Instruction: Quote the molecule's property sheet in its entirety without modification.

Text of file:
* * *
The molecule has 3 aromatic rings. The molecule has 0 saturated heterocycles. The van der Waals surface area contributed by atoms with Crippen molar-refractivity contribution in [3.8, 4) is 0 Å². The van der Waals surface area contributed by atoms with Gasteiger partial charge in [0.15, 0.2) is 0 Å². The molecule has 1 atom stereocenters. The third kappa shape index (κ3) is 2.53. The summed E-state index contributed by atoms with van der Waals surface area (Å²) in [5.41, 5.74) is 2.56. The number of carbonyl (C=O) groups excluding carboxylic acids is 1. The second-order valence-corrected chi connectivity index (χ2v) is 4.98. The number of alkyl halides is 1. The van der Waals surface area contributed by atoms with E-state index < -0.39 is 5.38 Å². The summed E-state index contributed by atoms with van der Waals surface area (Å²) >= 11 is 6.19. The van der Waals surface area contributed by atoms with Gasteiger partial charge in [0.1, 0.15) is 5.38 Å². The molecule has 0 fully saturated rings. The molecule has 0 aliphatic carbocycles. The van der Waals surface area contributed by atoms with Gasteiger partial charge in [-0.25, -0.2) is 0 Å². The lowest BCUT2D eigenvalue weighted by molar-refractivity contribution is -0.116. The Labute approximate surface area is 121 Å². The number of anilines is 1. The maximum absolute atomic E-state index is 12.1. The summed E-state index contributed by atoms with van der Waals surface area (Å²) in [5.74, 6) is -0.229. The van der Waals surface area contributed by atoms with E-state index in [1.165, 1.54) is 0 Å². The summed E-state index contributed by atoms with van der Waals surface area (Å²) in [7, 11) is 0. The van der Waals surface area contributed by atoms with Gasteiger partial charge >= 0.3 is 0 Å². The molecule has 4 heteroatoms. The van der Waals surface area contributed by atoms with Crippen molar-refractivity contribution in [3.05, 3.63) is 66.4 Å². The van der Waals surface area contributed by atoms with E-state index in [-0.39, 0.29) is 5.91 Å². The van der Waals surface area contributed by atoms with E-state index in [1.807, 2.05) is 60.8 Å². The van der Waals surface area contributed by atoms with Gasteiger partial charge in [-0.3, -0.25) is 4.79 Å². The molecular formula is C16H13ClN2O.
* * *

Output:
The molecule has 3 aromatic rings. The molecule has 0 saturated heterocycles. The van der Waals surface area contributed by atoms with Crippen molar-refractivity contribution in [3.8, 4) is 0 Å². The van der Waals surface area contributed by atoms with Gasteiger partial charge in [0.15, 0.2) is 0 Å². The molecule has 1 atom stereocenters. The third kappa shape index (κ3) is 2.53. The summed E-state index contributed by atoms with van der Waals surface area (Å²) in [5.41, 5.74) is 2.56. The number of carbonyl (C=O) groups excluding carboxylic acids is 1. The second-order valence-corrected chi connectivity index (χ2v) is 4.98. The number of alkyl halides is 1. The van der Waals surface area contributed by atoms with E-state index < -0.39 is 5.38 Å². The summed E-state index contributed by atoms with van der Waals surface area (Å²) >= 11 is 6.19. The van der Waals surface area contributed by atoms with Gasteiger partial charge in [0.1, 0.15) is 5.38 Å². The molecule has 0 fully saturated rings. The molecule has 0 aliphatic carbocycles. The van der Waals surface area contributed by atoms with Gasteiger partial charge in [-0.25, -0.2) is 0 Å². The lowest BCUT2D eigenvalue weighted by molar-refractivity contribution is -0.116. The Labute approximate surface area is 121 Å². The number of anilines is 1. The maximum absolute atomic E-state index is 12.1. The summed E-state index contributed by atoms with van der Waals surface area (Å²) in [5.74, 6) is -0.229. The van der Waals surface area contributed by atoms with E-state index in [1.165, 1.54) is 0 Å². The summed E-state index contributed by atoms with van der Waals surface area (Å²) in [7, 11) is 0. The van der Waals surface area contributed by atoms with Gasteiger partial charge >= 0.3 is 0 Å². The molecule has 4 heteroatoms. The van der Waals surface area contributed by atoms with Crippen molar-refractivity contribution in [3.05, 3.63) is 66.4 Å². The van der Waals surface area contributed by atoms with E-state index in [-0.39, 0.29) is 5.91 Å². The van der Waals surface area contributed by atoms with E-state index in [1.807, 2.05) is 60.8 Å². The van der Waals surface area contributed by atoms with Gasteiger partial charge in [-0.3, -0.25) is 4.79 Å². The molecular formula is C16H13ClN2O.